What’s Next for Downtown Denver?
All the city news you can use.
Every day at The Overhead Wire we sort through over 1,500 news items about cities and share the best ones with our email list. At the end of the week, we take some of the most popular stories and share them with Urban Milwaukee readers. They are national (or international) links, sometimes entertaining and sometimes absurd, but hopefully useful.
Different thinking on gentrification: Author Leslie Kern wonders if we’re hitting the wrong targets in discussions about gentrification. Hipsters and pour over coffee are symptoms of a larger problem with the capitalist instincts of multi-national real estate companies that change neighborhoods over time. (Leslie Kern | The Guardian)
The future of downtown Denver: Denver Colorado’s downtown has been hit especially hard by the pandemic, but many of the problems started before that including vacant storefronts and increasing levels of homelessness. Now city leaders are imagining solutions in order to bring back 100,000 workers through improvements to the 16th Street Mall, office spaces, and nightlife. (Daliah Singer | 5280 Magazine)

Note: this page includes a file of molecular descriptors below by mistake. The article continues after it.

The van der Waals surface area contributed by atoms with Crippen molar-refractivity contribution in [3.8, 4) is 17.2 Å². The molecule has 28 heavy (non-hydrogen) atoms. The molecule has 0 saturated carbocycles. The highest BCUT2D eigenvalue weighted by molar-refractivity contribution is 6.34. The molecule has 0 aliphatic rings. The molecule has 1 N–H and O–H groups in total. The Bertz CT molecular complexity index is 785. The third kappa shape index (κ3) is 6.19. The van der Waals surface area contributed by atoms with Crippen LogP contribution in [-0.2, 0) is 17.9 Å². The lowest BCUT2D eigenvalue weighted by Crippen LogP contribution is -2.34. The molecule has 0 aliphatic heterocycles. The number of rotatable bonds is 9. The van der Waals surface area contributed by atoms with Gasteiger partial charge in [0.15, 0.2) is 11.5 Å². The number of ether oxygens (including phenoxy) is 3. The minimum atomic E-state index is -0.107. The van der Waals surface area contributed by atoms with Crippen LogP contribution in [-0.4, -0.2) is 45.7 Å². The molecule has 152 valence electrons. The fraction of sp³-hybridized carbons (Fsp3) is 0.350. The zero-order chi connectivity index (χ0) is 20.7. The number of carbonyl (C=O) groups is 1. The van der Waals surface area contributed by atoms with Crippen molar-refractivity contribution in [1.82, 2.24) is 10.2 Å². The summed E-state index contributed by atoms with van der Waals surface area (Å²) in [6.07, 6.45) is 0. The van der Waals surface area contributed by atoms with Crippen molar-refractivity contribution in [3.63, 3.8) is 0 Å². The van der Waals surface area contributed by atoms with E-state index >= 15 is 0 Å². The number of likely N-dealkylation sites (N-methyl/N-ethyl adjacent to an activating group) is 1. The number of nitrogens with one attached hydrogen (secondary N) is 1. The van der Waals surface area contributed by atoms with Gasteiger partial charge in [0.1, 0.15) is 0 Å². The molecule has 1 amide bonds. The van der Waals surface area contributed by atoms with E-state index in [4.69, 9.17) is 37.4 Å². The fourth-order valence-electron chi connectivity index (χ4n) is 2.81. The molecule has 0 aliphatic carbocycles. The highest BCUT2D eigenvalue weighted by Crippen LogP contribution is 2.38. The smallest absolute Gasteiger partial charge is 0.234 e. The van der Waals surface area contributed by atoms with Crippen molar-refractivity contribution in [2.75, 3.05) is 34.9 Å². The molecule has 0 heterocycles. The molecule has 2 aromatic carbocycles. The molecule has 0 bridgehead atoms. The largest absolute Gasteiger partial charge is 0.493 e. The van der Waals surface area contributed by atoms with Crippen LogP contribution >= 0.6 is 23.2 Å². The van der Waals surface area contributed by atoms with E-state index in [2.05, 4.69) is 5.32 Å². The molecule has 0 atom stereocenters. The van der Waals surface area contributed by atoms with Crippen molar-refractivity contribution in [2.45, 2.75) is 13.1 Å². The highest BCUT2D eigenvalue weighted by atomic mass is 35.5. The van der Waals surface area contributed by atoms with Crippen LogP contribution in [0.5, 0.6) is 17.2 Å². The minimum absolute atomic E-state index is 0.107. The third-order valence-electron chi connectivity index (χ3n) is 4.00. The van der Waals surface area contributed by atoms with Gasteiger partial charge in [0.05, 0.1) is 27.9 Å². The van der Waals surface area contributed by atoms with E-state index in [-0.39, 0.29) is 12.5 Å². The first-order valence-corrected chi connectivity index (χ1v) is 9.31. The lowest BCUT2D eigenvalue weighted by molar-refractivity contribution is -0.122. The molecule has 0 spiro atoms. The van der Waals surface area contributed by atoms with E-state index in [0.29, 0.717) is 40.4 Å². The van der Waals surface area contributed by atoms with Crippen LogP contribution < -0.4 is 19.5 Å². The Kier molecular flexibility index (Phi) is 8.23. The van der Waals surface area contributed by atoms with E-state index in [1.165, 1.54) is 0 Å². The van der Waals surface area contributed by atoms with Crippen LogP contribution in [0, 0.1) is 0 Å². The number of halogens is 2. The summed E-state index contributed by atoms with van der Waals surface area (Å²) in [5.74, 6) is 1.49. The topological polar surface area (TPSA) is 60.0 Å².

Phoenix’s ancient watery secret: The valley in which the City of Phoenix sits now was once the domain of the Hohokam civilization. Between 100 and 1450AD, they built a series of canals to funnel just 7 inches of rain annually to 100,000 acres of farmland. The amount of collective work that it took to keep up 180 miles of canals in an arid region is quite amazing. (Keridwen Cornelius | BBC Travel)
Why are Black families leaving cities: Over the last 50 years, the Black population in the 40 largest cities has gone from 40% to 24%. While some might believe gentrification is playing a role, that story doesn’t seem to work out in the data. The change has many different possible stories, including the suburbanization of jobs and population but as high and middle income Black families were able to leave, lower income families were not. (Jerusalem Demsas | The Atlantic)
Quote of the Week
Transportation mobility is fundamental to economic mobility. Low-wage workers commonly occupy entry-level positions where they must commute to work. But their commutes are fragile — one missed bus, one flat bicycle tire, or one deferred car repair can easily spell job loss…again. Transportation insecurity traps them in a game of Chutes and Ladders in which there are only chutes.
–Karina Ricks discussing transportation insecurity and what it will take to get to universal basic mobility.
This week on the podcast, Nolan Gray talks about his new book, “Arbitrary Lines: How Zoning Broke the American City and How to Fix It.”
Want more links to read? Visit The Overhead Wire and signup.